William Phips And The Big Jackpot

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For over two and a hall centuries now a persistent myth has haunted the minds of certain restless Americans. It is the dream of the big bonanza, or the jackpot—the jump from poverty to affluence overnight in one supernatural stroke of fortune.

Historians, of course, must be chary about naming the exact source of any legend. It is reasonable, however, to give a large share of the credit for this one to the exploit of William Phips, who, as a 36-year-old lumber-trading skipper from Boston, dredged up a fortune in gold and silver from a sunken Spanish vessel just oil the coast of what is now the Dominican Republic, in the year 1687. His entire career was one protracted laugh at the laws of probability; like all favorites of luck, he seemed to be specially excused from their operation.

Phips was born on the New England frontier in 1651. His family was poor, and at eighteen, his father having died, William was apprenticed to a ship carpenter. Young Phips grew as strong and whippy as the good Maine pine he scraped and sawed. In four years he was ready to follow the country boy’s path to the city to make good. He went to try his new trade in Boston.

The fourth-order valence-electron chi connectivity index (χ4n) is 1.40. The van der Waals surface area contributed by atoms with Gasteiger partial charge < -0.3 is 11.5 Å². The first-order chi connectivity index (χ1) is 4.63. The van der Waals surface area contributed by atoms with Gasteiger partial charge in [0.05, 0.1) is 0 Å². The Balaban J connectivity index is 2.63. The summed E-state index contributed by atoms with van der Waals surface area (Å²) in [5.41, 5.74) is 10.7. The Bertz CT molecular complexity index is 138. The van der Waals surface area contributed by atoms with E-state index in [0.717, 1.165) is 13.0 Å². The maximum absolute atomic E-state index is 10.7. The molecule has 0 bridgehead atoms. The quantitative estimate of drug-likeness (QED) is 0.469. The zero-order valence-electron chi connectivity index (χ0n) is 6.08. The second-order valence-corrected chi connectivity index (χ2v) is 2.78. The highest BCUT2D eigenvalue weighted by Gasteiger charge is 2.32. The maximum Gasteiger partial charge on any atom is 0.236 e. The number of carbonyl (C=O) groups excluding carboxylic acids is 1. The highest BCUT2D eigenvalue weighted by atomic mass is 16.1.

Here he worked for a year, and here he taught himself to read and write. And here certain characteristics in him Hi st made themselves apparent. Along with a healthy young male physique, he had a gilt of persuasiveness destined to grow more formidable in time.

He met a Mrs. Mary Hull, widow of a Boston merchant and daughter of a retired sea captain. As one biographer of Phip.s tactfully puts it, she “had the advantage of him, both in years and fortune,” but this made no difference. They were married, and soon thereafter carpenter Phips became William Phips, shipbuilding contractor. After the fashion of the time, he built some ships on commission and took others to sea himself, with cargoes uf his own purchase, intended to yield a quick and generous turnover. Most of these trips were short and to the same place—the West Indies.

As a trader, Thips could not fail to pick up fragments of the gossip of the Caribbean seaports, and as he did so he began to fit them into grandiose schemes. He “would privately hint to his friends, that he was born for greater matters” and had promised his wife “a fair blick house in the Green Lane of North Boston.” Some eight years after his marriage he decided that he knew how to make good on the promise, lie would go prospecting for sunken treasure in the Bahamas.